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EMERGING GROWTH

Emerging Growth (But At What Cost?)

I think that the working class would find it still difficult to believe that “green shoots of economic growth are appearing”, according to the Chancellor recently. Certainly from the perspective of the majority I would hazard to venture that the cost of living rises, especially from the uncontrolled greed of power companies, combined with stagnant wages, that in real time have been reduced, would result in a belief that things are actually getting hard. I accept from the big corporate perspectives they would not agree, but that’s because they are the ones making it harder for us all to pay bills, bills which never cease in their endless quarterly or monthly flight through my letter box and onto the mat. The big corporations really have benefitted from the Governments lack of willingness to regulate them or get them to cut their cost to help a struggling nation, but instead they manage to cut investment in renewable energy, which makes our futures untenable on this fragile ecosystem called Earth.

Furthermore, these holders of high office have even rewarded failure of the corporations to deliver on the big contracts. For example, when G4S did not live up to its obligations to cover the wonderful Olympics and Paralympics (thank you Lord Coe and your Team, it was wonderful), they did not have to pay the money back and even won other contracts after that farce that the Armed Forces (with the thanks of the nation) rescued us from to keep people safe at the Games. So I conclude that the well-known phrase, “Greed is good”, is alive and well for the privileged few. For the rest of us we struggle from month to month despite the recession. Since the 2008 financial crash that plunged us all into a recession, the like of which has not been seen since the 1920’s, there have been vultures circulating, feeding, their squawks so appealing to the needy, the desperate, the weak that feel they have no options. But unlike even the power companies these vultures have feasted so well and are now everywhere, sponsoring TV films, Premier League teams, and with adverts bombarding our senses until they actually seem acceptable. But of course they are not, they are parasites making it good on the back of the recession, sucking their hosts dry, even having the religious establishments rage against them like the biblical battle of Jesus against the money lenders. Yes these parasites are pay-day-loan companies. Perhaps making reference to the church wasn’t the best thing since they found out they were investors in the very same companies they were declaring economic war on.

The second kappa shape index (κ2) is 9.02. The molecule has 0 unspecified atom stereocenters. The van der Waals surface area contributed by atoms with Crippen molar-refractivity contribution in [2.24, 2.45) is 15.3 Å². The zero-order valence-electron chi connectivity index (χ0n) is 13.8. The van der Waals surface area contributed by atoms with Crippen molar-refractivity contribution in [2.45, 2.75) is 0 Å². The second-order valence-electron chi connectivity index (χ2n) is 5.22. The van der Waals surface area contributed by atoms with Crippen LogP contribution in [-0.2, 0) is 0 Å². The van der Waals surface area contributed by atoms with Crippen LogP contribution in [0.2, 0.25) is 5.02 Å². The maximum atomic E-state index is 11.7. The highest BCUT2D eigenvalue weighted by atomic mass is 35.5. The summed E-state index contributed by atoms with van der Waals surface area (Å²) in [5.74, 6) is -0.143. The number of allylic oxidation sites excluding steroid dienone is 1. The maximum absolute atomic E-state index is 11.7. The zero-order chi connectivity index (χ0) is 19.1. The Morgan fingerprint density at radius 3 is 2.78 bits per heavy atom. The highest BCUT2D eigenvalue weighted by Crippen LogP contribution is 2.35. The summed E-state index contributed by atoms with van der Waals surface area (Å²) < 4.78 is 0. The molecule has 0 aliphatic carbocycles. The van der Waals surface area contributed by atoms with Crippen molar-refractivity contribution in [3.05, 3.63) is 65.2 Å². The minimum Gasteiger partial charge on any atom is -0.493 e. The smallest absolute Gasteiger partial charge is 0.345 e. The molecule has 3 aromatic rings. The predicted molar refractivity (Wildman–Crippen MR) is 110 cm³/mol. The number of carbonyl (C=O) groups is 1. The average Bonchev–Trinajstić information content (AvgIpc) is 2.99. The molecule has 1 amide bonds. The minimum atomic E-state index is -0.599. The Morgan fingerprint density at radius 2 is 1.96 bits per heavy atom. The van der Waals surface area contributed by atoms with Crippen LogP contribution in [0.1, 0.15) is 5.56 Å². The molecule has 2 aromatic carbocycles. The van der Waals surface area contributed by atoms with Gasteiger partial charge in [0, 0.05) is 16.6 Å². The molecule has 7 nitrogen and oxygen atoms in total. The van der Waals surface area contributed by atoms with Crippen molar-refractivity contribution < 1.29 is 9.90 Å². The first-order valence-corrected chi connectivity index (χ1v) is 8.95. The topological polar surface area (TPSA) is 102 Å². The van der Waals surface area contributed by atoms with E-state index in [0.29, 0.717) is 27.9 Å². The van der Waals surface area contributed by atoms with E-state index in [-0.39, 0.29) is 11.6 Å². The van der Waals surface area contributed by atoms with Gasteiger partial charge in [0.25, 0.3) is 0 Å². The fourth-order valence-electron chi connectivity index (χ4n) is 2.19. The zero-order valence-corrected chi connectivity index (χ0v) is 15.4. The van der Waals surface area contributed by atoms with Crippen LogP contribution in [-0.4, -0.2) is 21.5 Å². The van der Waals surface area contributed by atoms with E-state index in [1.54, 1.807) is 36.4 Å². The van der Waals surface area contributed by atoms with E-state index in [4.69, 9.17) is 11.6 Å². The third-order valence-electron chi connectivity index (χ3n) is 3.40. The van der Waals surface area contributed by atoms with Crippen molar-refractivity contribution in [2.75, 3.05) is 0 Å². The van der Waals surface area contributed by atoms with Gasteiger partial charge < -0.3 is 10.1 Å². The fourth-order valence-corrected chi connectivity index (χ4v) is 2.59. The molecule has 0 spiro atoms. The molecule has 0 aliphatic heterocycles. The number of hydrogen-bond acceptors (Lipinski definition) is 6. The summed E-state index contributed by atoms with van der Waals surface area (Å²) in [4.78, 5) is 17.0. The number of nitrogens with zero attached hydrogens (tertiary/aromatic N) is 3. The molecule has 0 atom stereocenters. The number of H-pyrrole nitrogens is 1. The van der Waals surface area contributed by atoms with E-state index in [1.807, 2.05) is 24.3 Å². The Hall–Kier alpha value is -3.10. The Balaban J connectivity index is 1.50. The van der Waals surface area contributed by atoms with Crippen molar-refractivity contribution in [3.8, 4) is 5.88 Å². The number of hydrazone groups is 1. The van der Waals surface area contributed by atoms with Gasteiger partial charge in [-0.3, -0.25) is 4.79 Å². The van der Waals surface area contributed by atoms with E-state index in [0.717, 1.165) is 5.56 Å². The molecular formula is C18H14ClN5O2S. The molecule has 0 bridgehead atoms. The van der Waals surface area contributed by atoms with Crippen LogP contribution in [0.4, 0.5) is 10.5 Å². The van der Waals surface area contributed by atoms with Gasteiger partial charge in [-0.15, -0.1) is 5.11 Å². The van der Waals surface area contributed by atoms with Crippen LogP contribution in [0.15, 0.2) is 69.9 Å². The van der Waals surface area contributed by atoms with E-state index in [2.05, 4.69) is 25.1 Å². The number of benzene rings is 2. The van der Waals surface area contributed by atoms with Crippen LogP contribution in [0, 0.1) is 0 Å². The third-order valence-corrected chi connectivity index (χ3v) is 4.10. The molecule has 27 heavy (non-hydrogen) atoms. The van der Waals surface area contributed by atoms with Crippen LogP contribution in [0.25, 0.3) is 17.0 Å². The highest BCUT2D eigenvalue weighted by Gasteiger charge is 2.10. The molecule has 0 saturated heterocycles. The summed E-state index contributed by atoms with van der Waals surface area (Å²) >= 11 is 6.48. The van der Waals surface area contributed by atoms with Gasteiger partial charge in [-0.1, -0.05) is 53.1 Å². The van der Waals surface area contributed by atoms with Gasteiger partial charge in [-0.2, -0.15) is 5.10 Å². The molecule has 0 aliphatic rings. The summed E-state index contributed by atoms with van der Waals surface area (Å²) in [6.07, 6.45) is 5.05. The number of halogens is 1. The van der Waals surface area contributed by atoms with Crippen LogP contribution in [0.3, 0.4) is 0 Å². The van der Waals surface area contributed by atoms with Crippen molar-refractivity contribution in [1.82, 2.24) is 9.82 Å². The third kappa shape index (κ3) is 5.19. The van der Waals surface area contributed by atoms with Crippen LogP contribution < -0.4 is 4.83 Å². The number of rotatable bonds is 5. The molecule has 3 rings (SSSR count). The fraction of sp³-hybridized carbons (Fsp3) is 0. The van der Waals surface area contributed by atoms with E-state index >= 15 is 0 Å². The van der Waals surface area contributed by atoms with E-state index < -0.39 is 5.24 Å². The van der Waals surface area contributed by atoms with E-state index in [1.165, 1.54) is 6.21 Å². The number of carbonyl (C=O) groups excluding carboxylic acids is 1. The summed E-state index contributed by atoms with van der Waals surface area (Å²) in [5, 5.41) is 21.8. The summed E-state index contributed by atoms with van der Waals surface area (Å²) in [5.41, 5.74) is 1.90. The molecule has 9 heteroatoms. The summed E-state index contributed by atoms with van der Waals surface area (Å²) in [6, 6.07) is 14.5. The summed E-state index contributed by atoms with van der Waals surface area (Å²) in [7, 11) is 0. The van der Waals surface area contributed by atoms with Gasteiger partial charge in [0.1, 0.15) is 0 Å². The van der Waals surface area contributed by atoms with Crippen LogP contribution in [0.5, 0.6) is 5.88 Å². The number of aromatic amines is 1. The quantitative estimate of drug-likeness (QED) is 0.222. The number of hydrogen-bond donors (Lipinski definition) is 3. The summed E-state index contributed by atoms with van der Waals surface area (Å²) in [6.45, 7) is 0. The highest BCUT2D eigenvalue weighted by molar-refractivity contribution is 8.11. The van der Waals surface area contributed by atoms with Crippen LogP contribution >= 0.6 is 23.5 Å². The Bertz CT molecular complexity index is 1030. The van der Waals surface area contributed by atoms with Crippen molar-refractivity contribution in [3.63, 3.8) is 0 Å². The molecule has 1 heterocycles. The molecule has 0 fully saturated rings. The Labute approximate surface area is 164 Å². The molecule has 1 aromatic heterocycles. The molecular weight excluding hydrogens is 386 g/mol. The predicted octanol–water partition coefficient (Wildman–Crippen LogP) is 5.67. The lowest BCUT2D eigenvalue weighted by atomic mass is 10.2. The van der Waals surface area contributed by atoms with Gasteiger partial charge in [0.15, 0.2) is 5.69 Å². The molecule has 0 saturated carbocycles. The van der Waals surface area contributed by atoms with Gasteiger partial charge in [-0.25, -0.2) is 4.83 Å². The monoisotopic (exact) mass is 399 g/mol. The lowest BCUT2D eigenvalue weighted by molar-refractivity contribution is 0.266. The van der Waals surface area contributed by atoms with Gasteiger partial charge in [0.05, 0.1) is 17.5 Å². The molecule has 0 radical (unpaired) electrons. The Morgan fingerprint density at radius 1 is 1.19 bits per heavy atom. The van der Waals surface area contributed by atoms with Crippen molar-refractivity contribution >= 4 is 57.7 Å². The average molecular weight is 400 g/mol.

The same acute embarrassment, the custard pie in the face of, the pulling down of trouser type humiliation that Councils faced when they too raged against the loan companies only to find out their pension pots were doing very nicely from these companies. But the principle, the conviction was right, to set up Credit Unions in every church, in every high street to challenge the spread of these parasitic pests. Credit Unions that would offer the needy a low rate of return and even lower interest rate, not the 5,000% APR and over advertised on many of the adverts. This whole situation is compounded by the fact these immoral vultures do not care who they loan to. They claim to do checks but many exposé has revealed that they do not; they feast on their victims until there is nothing left, to then cast them aside to be broken finally by debt collectors.

To these vultures the recession has been the perfect conditions for them to grow, to breed, but also the lack of regulation has also added to their success by sucking the life out of people. I take issue with the Government, they could stop these people advertising on TV, in newspapers, they could cap the APR, they could do a host of things to make this situation so much better, but the simple truth is that they choose not to, choose to watch their investments in such companies grow. The powerful few could easily stop the misery these companies inflict on people but they choose to take the dividends from their investments and let the most vulnerable be victimised. They choose to look away and pretend that it is the choice of the people to use them or not, economic success or not is down to the consumer they would say, but this is far too simplistic, and they blinking well know it. You see the people that are most affected are the very people who cannot cope with their bills any longer.

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